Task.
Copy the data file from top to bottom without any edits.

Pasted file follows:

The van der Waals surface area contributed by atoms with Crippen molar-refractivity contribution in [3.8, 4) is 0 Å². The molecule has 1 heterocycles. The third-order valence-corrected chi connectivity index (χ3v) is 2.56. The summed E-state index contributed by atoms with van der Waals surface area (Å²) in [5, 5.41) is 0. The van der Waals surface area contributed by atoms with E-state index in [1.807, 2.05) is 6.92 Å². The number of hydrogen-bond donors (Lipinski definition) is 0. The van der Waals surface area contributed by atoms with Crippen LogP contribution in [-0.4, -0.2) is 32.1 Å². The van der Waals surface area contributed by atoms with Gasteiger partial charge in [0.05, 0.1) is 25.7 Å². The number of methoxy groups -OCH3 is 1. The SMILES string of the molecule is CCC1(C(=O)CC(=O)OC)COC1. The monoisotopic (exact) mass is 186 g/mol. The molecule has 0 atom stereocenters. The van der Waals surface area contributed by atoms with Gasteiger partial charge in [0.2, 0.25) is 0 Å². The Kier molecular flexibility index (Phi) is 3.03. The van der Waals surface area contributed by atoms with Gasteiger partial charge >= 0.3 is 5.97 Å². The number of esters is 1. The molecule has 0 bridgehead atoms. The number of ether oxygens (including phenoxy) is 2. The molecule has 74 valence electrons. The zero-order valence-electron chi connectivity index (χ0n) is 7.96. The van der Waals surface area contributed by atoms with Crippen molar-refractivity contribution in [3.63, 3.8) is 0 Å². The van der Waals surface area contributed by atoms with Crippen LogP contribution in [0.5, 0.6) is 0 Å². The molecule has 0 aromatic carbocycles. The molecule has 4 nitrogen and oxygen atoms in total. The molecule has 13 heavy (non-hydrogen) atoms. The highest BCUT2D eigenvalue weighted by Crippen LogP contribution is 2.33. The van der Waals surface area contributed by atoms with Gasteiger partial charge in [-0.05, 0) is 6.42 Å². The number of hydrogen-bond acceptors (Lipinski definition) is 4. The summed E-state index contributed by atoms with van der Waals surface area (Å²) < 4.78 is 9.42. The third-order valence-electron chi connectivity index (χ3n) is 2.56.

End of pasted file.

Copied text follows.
The van der Waals surface area contributed by atoms with Crippen molar-refractivity contribution in [3.8, 4) is 0 Å². The molecule has 1 heterocycles. The third-order valence-corrected chi connectivity index (χ3v) is 2.56. The summed E-state index contributed by atoms with van der Waals surface area (Å²) in [5, 5.41) is 0. The van der Waals surface area contributed by atoms with E-state index in [1.807, 2.05) is 6.92 Å². The number of hydrogen-bond donors (Lipinski definition) is 0. The van der Waals surface area contributed by atoms with Crippen LogP contribution in [-0.4, -0.2) is 32.1 Å². The van der Waals surface area contributed by atoms with Gasteiger partial charge in [0.05, 0.1) is 25.7 Å². The number of methoxy groups -OCH3 is 1. The SMILES string of the molecule is CCC1(C(=O)CC(=O)OC)COC1. The monoisotopic (exact) mass is 186 g/mol. The molecule has 0 atom stereocenters. The van der Waals surface area contributed by atoms with Gasteiger partial charge in [0.2, 0.25) is 0 Å². The Kier molecular flexibility index (Phi) is 3.03. The van der Waals surface area contributed by atoms with Gasteiger partial charge >= 0.3 is 5.97 Å². The number of esters is 1. The molecule has 0 bridgehead atoms. The number of ether oxygens (including phenoxy) is 2. The molecule has 74 valence electrons. The zero-order valence-electron chi connectivity index (χ0n) is 7.96. The van der Waals surface area contributed by atoms with Crippen molar-refractivity contribution in [3.63, 3.8) is 0 Å². The van der Waals surface area contributed by atoms with Crippen LogP contribution in [0.5, 0.6) is 0 Å². The molecule has 0 aromatic carbocycles. The molecule has 4 nitrogen and oxygen atoms in total. The molecule has 13 heavy (non-hydrogen) atoms. The highest BCUT2D eigenvalue weighted by Crippen LogP contribution is 2.33. The van der Waals surface area contributed by atoms with Gasteiger partial charge in [-0.05, 0) is 6.42 Å². The number of hydrogen-bond acceptors (Lipinski definition) is 4. The summed E-state index contributed by atoms with van der Waals surface area (Å²) < 4.78 is 9.42. The third-order valence-electron chi connectivity index (χ3n) is 2.56.